July 4, 1944
Joe Louis, the world heavyweight champions, celebrated a “birthday” in Liverpool yesterday. Before going to the Stadium to delight the thousands of Allied Service men and women with a three rounds exhibition, the champion stopped at the US Army headquarters for a special picture to be taken with Col. Harold R. Duffie, Col. Carl E. Nesbitt, Capt. J. Brooks, Mr. Johnny Best, managing director of the Stadium, and myself.
During our little “get together” in Col. Duffie’s office, suitably decorated with flags to celebrate Independence Day, the Colonel and Mr. Best recalled that it was 34 years ago yesterday that Jack Johnson defended his title against Jim Jefferies. And Joe said, “Yes, and it is exactly ten years ago tonight that I began my professional career.”
So the Stadium had the honour of entertaining Joe on his boxing “birthday.” I find that Joe set out on his wonder career by knocking out Jack Kracken in one round on July 4, 1934.
Joe did no knocking-out last night, but as he punched away at sparring-partner George Nicholson, who wore headgear to “kill” blows, I always felt that here indeed was a punching-machine perfection. Louis showed flashes of real brilliance and was always ideally poised for delivery. I noticed particularly that whenever Joe let go a punch he had the leverage of the back foot. Further, everything was timed to the fraction of the second with the body so positioned that the shoulder went into it.
There is much of the old traditional English style about Louis. His left-hand work, fast and accurate, would lead one to believe he had been schooled in the English rings. It gives him that classic stamp, while his facility for hooking with either hand is a true characteristic of the American style. Yes, Louis, fast and mobile with a gliding foot action and feet never more than two feet apart, proved a fine example of poetry in motion.
Two more boys of the Louis “troupe,” James Edgar and Jackie Wilson, also treated us to some fine exhibition fare. Edgar – in line for the world middleweight title – is the boy who gave Freddie Mills such a worrying time when they boxed an exhibition in London recently, and I can well imagine that to be so. Edgar actually had his opponent Earl Watson, almost through the ropes at the end of their third round. Wilson reminded me forcibly of Al Brown not only in style but in movement and built. Wilson certainly is a nice welterweight proposition.
Top thrills of the night, apart from the sight of Louis in action, were provided by Walter Thom, one of Mr. Jack Peel’s Birkenhead 400 Squadron ATC boys, who outpointed P. Jelley, of Bury, over three rounds. Thom is a “southpaw” and for sheer action and fierce hooking will take some beating. Thom laughed off a cut eye, and went through to a fine win. Thom is just the boy who would be of considerable help to Ronnie Clayton in Ronnie’s preparation for the bantamweight title eliminator with Jack Paterson. I hope it can be arranged.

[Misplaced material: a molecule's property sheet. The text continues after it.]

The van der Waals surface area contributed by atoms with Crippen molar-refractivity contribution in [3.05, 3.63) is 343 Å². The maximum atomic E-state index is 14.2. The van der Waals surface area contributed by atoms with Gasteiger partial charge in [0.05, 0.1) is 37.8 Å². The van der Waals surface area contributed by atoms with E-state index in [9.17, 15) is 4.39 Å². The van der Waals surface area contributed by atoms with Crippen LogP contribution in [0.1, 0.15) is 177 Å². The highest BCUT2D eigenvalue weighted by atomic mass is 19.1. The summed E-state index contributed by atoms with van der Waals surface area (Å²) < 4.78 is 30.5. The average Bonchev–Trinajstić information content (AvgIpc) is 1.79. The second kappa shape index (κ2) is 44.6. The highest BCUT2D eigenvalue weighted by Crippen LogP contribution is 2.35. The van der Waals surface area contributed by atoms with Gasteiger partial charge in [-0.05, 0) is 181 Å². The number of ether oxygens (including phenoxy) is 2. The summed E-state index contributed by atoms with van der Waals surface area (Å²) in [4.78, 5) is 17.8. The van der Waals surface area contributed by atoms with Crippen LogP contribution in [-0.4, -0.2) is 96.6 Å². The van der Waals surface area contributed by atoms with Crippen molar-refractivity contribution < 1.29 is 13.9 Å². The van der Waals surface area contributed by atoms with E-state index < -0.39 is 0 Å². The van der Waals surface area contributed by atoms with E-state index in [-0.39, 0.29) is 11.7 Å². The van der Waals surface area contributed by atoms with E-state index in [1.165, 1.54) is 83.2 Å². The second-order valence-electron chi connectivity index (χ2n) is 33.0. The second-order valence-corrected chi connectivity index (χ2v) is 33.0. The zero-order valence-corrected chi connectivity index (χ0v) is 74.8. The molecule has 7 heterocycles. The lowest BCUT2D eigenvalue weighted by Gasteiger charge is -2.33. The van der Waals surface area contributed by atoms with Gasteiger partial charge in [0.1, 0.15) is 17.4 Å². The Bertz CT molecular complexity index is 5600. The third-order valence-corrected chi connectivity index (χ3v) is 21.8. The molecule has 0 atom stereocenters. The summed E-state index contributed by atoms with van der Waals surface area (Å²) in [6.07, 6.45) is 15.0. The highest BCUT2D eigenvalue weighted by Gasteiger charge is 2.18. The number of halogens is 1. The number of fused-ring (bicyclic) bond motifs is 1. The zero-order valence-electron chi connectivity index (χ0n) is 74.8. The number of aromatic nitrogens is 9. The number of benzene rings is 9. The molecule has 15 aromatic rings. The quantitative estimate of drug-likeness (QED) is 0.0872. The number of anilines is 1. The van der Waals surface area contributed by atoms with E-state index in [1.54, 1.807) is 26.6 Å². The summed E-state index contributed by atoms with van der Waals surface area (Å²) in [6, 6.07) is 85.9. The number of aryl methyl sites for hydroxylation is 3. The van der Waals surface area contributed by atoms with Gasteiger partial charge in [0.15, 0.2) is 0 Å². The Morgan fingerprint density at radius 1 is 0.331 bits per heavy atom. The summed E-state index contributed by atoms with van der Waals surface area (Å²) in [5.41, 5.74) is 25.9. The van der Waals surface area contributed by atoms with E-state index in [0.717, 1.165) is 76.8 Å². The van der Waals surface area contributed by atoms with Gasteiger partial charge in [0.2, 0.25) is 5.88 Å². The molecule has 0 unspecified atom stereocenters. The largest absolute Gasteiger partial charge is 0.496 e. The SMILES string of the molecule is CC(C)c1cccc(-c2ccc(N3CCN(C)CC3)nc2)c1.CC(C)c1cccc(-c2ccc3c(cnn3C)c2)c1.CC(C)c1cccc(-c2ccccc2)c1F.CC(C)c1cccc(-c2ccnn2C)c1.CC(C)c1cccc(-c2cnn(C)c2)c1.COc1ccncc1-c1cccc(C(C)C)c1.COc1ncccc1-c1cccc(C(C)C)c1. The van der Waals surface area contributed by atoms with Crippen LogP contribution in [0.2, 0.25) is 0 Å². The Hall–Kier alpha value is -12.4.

Cadet V. Harrison (ATC) outpointed Cpl J. Highton (ACF) and Cadet F. Leyland (ATC) outpointed Cpl. R. Hunter (ACF), while in the bouts between American Army boxers Billy Mason outpointed Johnny Stevens, K.O. Brown knocked out Joe Love in two rounds, and Jerry Meslin outpointed Pte Ferres.
To revert to Joe Louis. In the afternoon Joe went to meet British Council in Basnett Street, there to meet and greet the boys of the Merchant Navy from all parts, and leading sportsmen. Lord Leverhulme was the host, and I had the honour of presenting to the champion the many personalities from the boxing and football fields.
Joe was particularly interested in Ernie Roderick, the British and Empire welterweight champion, who, curiously enough, won his title the same year as Joe won his. Joe was tickled to death to know that Ernie’s hobbies were breeding rats and training racing pigeons.
Naturally, Louis wanted to know about Ernie’s world title battle with Henry Armstrong. “Henry is a great fighter,” said Joe. “Yes,” replied Ernie. “I thought after the second round that he was mine, but then Armstrong came in at me with stuff I’d never before encountered.” “No,” sagely replied Joe, and maybe you’ll never meet it again. Armstrong was a great puncher, one of the best we ever had. They don’t come often like Armstrong.
During our little chat, in which Lord Leverhulme joined, Joe proved that the stories he does not talk and will say nothing about boxing is purely a figment of the imagination. Joe, take it from me, is not only a talker, but an intelligent talker.
After the little speech of welcome by Lord Leverhulme, it was almost assumed that Joe would not say anything in reply, but to everyone’s delight Joe took charge and got up and said: “I am delighted to be here not only on Independence Day but on a day which is really Freedom Day for all nations.” Once again Louis had stolen the thunder. It was a grand sentiment beautifully expressed.
While the champion was signing his autograph to pound notes, dollar bills, and even the will form in one soldier’s pay book. Mr. George Kay, manager of Liverpool Football Club, produced a Football League amateur signing-on-form. With the help of Mr. Harold Tudor of the British Council, they induced Joe to sign it. So the world champion became a signed player of Liverpool! What a souvenir.
The form was duly witnessed, and were it sent to Preston Louis would be registered as a Liverpool player. The only snag is that as a US Soldier Joe is not allowed t sign, and besides Joe is more interested in boxing and golf. Still, hand it to Mr. Kay for thinking of the scheme.
Joe will still be in the Lancashire area for a few days, but so far as our Liverpool affair is concerned the curtain is drawn. I would like to assure the champion that we have been delighted to have him; that he has created many new friendships by his quiet earnestness, and that our hope is that Joe will be back here in peace days to have a serious fight.
(Evening Express: July 5, 1945)